What are some titles you’re most proud of to date that you personally feel best embody Ooligan’s mission?
It’s really impossible to pick favorites because each Ooligan book has a unique story that is a network of efforts from the community, students, and faculty. But I’ll give you some examples to illustrate what I mean. Rethinking Paper and Ink is an Ooligan book from 2011, written by Ooligan students of the time: Janine Winters, Jessicah Carver, Melissa Brumer Kossick, and Natalie Guidry. This book is a great example of how network efforts in Ooligan come together. This book is unique in that it was written by Ooligan students; the vast majority of books published by the Press are by other authors. However, these students saw a need for discussion of a vital book publishing topic: eco-friendly publishing. This is a topic that later students have followed up on in research papers (such as this one from recent alumna Julie Collins). Rethinking Paper and Ink became the first of the Open Book series at Ooligan Press, a series that included an environmental audit of each book’s production in order to highlight transparency on the road to sustainable publishing.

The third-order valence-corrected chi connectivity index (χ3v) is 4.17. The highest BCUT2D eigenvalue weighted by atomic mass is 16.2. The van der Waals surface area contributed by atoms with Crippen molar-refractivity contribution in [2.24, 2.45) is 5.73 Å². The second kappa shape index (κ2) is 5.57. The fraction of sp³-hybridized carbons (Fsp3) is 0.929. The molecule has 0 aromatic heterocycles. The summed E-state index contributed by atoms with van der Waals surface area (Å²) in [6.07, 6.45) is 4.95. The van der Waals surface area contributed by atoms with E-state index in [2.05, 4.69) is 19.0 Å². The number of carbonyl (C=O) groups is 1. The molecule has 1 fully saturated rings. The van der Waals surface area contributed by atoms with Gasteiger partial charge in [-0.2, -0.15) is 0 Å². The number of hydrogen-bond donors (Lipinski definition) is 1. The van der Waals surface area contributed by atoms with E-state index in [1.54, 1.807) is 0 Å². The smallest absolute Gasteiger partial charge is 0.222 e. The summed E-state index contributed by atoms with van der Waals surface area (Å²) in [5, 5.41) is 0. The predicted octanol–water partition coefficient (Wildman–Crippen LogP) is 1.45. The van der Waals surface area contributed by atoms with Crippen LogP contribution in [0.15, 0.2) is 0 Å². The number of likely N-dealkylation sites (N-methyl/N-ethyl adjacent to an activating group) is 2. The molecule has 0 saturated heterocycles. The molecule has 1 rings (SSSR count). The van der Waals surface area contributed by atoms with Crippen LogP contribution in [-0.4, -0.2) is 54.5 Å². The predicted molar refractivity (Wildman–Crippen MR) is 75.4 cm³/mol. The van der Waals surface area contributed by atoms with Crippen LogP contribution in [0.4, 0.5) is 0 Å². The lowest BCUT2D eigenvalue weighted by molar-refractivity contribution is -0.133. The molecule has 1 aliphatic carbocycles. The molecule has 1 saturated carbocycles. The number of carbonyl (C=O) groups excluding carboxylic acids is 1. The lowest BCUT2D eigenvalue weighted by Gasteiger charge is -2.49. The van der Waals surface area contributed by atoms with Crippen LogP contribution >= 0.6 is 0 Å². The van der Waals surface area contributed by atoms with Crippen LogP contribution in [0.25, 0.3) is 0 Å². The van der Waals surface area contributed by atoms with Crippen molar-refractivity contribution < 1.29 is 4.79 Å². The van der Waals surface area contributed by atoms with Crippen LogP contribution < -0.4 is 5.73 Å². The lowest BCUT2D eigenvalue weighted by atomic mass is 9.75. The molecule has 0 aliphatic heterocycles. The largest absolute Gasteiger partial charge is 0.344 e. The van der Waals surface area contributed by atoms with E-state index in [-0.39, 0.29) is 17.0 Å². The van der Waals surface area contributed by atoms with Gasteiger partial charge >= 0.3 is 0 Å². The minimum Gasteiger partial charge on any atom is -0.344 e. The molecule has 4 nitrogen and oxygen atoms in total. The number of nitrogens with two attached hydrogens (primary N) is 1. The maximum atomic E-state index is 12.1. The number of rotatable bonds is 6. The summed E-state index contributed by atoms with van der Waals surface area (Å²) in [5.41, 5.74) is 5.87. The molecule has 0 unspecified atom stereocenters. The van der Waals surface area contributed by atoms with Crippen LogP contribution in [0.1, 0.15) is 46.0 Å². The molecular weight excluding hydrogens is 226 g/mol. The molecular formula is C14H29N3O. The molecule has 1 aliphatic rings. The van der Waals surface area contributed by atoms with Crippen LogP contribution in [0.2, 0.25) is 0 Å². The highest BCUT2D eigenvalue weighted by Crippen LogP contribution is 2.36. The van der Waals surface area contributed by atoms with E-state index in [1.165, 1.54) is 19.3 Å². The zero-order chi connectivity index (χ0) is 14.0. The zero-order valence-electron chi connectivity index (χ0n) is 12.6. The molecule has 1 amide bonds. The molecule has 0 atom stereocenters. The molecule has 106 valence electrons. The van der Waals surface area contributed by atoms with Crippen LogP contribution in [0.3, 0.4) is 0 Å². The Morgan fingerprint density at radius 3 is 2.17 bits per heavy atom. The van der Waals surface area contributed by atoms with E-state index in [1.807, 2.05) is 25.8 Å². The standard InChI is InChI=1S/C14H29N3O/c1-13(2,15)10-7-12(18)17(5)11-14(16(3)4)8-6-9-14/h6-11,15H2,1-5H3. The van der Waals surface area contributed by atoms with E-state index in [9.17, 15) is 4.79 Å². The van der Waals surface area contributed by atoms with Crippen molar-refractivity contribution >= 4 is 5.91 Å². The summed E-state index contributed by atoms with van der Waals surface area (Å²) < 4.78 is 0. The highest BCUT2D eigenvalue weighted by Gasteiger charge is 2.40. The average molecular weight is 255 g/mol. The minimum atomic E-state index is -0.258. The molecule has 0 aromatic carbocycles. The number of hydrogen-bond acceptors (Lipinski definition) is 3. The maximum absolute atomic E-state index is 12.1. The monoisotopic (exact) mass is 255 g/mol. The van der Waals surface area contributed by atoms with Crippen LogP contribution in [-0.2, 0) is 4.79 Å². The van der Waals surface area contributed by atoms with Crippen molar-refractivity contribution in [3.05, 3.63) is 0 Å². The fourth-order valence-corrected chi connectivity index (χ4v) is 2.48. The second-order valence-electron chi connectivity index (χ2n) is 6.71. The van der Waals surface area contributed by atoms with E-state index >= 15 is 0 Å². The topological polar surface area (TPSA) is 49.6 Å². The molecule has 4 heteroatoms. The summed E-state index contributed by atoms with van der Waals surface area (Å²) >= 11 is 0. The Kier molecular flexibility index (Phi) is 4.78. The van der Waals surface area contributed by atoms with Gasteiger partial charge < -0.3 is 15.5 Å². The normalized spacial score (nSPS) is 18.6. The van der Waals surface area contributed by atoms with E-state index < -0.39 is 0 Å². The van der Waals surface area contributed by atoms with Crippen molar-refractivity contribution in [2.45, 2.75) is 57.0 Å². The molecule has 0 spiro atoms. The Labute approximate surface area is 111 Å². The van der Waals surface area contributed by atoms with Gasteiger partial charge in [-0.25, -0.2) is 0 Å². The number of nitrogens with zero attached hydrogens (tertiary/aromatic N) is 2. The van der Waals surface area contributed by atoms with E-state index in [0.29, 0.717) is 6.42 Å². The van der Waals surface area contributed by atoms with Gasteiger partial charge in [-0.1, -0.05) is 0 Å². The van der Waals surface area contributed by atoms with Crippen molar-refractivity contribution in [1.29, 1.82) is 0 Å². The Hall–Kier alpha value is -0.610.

Another great example is The Gifts We Keep from 2019. This book showcases how Ooligan Press works closely with community partners on book projects. The Gifts We Keep is the first in a series of books published in collaboration between Ooligan Press and the Multnomah County Library. The Multnomah County Library had been publishing ebooks of winning authors through the Library Writers Project for many years, and Ooligan Press partnered with the library to publish the first paperback version of one of these winning titles in 2019. Since then, Ooligan has published one of these titles each year. The 2020 title was Iditarod Nights and the forthcoming 2021 is Finding the Vein. This full process has involved curation and selection from librarians, then selection and publication from an independent publisher (Ooligan Press) and cross-marketing collaboration through both the library and publisher. It’s just one example of the many community collaborations that Ooligan has engaged with over the years. Other collaborations include the Sierra Club Oregon Chapter to create the 50 Hikes book and Widmer Brothers Brewing for The Widmer Way.
I understand Ooligan is brainstorming changing their mission statement; how much of its emphasis on regionality will be retained?